Departing Kerry warns senators of crippling gridlock
US Senator John Kerry offered some tough love Wednesday to the colleagues he leaves behind to become secretary of state: end the fierce partisanship or risk the nation's reputation as a beacon of democracy.
Kerry, whose confirmation as President Barack Obama's choice to replace Hillary Clinton as chief US diplomat sailed through the Senate a day earlier, said lawmakers needed to end the chamber's "reputation as a sanctuary of gridlock" and get down to legislating through compromise and consensus.
"If democracy deadlocks here, we raise doubts about democracy everywhere," Kerry, who at times turned emotional in his farewell speech on the Senate floor, told Democrats and a smattering of Republicans.
"If we use the time to posture politically in Washington, we weaken our position across the world."
Lawmakers in the House and Senate have engaged in bruising partisan debate and voting in recent months, notably concluding the 112th Congress a month ago by waiting until the final hour to reach only a partial deal to avoid a series of fiscal crises including tax hikes and spending cuts.
Kerry, a 28-year veteran of the chamber, appeared to be offering his words of advice in part as a plea for cooperation as he takes on the task of leading US foreign policy.
"As I prepare to represent our nation in capitals around the world, I am more than conscious that my credibility as a diplomat and ours as a country is determined to a great degree by what happens right here in our capital city," Kerry said.
"The antidote to the current narrative of American decline" being put forward in rival nations like China and Iran, he said, "is to demonstrate that we can get our economic house in order -- because we can be no stronger abroad than we are here at home. It's that simple."
Despite the harsh assessment, Kerry spoke warmly of his colleagues across the aisle, particularly Republican John McCain, who, like Kerry, fought in the Vietnam War but found "common ground" with him on several issues.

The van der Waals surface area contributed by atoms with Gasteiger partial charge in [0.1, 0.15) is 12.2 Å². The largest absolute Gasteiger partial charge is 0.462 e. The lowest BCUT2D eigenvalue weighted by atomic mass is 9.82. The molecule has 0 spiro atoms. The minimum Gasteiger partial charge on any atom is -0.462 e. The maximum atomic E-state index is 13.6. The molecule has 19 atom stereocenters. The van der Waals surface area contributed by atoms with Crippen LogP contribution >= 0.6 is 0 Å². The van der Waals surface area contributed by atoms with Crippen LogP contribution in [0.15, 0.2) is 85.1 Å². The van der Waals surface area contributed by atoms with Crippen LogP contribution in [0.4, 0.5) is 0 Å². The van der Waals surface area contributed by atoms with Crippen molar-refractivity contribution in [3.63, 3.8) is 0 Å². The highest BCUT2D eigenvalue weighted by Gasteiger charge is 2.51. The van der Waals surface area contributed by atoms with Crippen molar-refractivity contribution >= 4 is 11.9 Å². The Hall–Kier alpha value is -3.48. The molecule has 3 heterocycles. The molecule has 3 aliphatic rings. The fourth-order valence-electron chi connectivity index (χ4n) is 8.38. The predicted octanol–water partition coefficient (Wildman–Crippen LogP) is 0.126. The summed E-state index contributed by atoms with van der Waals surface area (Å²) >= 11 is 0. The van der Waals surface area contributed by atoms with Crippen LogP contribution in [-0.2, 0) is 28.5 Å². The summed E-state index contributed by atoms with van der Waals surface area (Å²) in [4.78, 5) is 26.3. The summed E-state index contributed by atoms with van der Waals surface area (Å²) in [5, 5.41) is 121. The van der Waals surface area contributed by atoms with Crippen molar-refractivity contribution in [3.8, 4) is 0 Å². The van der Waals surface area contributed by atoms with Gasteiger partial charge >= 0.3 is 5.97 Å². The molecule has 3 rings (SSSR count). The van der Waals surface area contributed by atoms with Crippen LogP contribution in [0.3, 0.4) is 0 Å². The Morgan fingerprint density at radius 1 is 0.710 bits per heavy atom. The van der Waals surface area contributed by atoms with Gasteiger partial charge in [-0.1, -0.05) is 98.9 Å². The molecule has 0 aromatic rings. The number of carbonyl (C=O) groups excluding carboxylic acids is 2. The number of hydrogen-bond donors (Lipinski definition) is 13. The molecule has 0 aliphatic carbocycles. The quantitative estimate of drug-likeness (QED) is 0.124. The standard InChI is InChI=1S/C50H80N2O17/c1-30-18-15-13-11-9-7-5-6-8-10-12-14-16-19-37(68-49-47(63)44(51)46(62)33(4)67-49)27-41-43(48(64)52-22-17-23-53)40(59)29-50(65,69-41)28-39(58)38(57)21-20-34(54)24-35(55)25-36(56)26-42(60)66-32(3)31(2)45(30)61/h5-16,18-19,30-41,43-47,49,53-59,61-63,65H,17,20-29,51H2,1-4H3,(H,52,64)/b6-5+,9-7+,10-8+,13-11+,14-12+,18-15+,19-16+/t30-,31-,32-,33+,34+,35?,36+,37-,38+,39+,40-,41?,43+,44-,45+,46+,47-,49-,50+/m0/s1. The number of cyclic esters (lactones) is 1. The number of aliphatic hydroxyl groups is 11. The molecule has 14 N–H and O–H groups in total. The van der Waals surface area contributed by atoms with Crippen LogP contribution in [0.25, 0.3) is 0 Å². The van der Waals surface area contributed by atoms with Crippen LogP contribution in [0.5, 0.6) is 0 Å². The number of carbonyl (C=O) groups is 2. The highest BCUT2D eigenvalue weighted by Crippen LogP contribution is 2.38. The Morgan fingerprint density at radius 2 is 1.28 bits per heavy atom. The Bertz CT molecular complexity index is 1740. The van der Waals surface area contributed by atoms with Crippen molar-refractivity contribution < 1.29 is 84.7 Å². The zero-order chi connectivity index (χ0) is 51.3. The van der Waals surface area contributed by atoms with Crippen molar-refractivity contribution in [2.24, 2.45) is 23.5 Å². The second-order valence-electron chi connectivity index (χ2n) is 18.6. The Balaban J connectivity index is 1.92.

And the future secretary of state could not help but make light of how he, like McCain, came up short in his presidential ambitions.
"Eight years ago I admit that I had a very different plan... to leave the Senate, but 61 million Americans voted that they wanted me to stay here with you," he said to laughter in the chamber.
Kerry choked up several times during his 45-minute speech, including when he spoke of President John F. Kennedy and brother Ted Kennedy, from whom Kerry inherited his mahogany desk in the Senate when the younger Kennedy died in 2009.
Massachusetts Governor Deval Patrick on Wednesday appointed his former chief of staff, William "Mo" Cowan, to temporarily fill Kerry's Senate seat until a special election is held on June 25.
In picking a relative political unknown, Patrick passed over other potential appointees including long-serving congressman Barney Frank, who retired early this month, and Vicki Kennedy, the widow of former US senator Ted Kennedy.
The departure of Kerry, whose confirmation breezed through the Senate on Tuesday, sets off a scramble for a seat in a liberal state where Democrat Elizabeth Warren defeated incumbent Senate Republican Scott Brown in November.